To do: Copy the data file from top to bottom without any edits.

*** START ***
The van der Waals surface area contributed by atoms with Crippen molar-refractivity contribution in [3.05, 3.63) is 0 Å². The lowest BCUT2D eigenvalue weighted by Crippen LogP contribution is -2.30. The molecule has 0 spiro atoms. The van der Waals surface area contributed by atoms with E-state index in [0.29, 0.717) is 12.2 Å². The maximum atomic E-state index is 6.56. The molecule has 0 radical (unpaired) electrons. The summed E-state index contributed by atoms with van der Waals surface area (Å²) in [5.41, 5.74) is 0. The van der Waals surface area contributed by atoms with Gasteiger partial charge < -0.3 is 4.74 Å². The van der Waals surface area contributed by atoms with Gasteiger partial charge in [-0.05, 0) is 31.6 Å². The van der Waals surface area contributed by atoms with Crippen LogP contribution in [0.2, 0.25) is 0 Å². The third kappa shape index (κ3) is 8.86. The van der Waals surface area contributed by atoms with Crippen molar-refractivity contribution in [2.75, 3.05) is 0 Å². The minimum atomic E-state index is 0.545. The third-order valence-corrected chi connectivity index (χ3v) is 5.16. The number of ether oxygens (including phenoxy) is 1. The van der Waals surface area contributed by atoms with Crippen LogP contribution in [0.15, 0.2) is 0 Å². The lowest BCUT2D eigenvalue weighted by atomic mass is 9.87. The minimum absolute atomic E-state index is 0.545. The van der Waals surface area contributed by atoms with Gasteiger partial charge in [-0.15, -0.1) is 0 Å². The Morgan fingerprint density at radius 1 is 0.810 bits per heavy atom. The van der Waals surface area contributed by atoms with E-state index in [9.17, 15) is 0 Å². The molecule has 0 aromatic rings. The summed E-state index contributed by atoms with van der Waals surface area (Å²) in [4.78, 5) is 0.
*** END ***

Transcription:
The van der Waals surface area contributed by atoms with Crippen molar-refractivity contribution in [3.05, 3.63) is 0 Å². The lowest BCUT2D eigenvalue weighted by Crippen LogP contribution is -2.30. The molecule has 0 spiro atoms. The van der Waals surface area contributed by atoms with E-state index in [0.29, 0.717) is 12.2 Å². The maximum atomic E-state index is 6.56. The molecule has 0 radical (unpaired) electrons. The summed E-state index contributed by atoms with van der Waals surface area (Å²) in [5.41, 5.74) is 0. The van der Waals surface area contributed by atoms with Gasteiger partial charge < -0.3 is 4.74 Å². The van der Waals surface area contributed by atoms with Gasteiger partial charge in [-0.05, 0) is 31.6 Å². The van der Waals surface area contributed by atoms with Crippen LogP contribution in [0.2, 0.25) is 0 Å². The third kappa shape index (κ3) is 8.86. The van der Waals surface area contributed by atoms with Crippen molar-refractivity contribution in [2.75, 3.05) is 0 Å². The minimum atomic E-state index is 0.545. The third-order valence-corrected chi connectivity index (χ3v) is 5.16. The number of ether oxygens (including phenoxy) is 1. The van der Waals surface area contributed by atoms with Crippen LogP contribution in [0.15, 0.2) is 0 Å². The lowest BCUT2D eigenvalue weighted by atomic mass is 9.87. The minimum absolute atomic E-state index is 0.545. The van der Waals surface area contributed by atoms with Gasteiger partial charge in [-0.15, -0.1) is 0 Å². The Morgan fingerprint density at radius 1 is 0.810 bits per heavy atom. The van der Waals surface area contributed by atoms with E-state index in [9.17, 15) is 0 Å². The molecule has 0 aromatic rings. The summed E-state index contributed by atoms with van der Waals surface area (Å²) in [4.78, 5) is 0.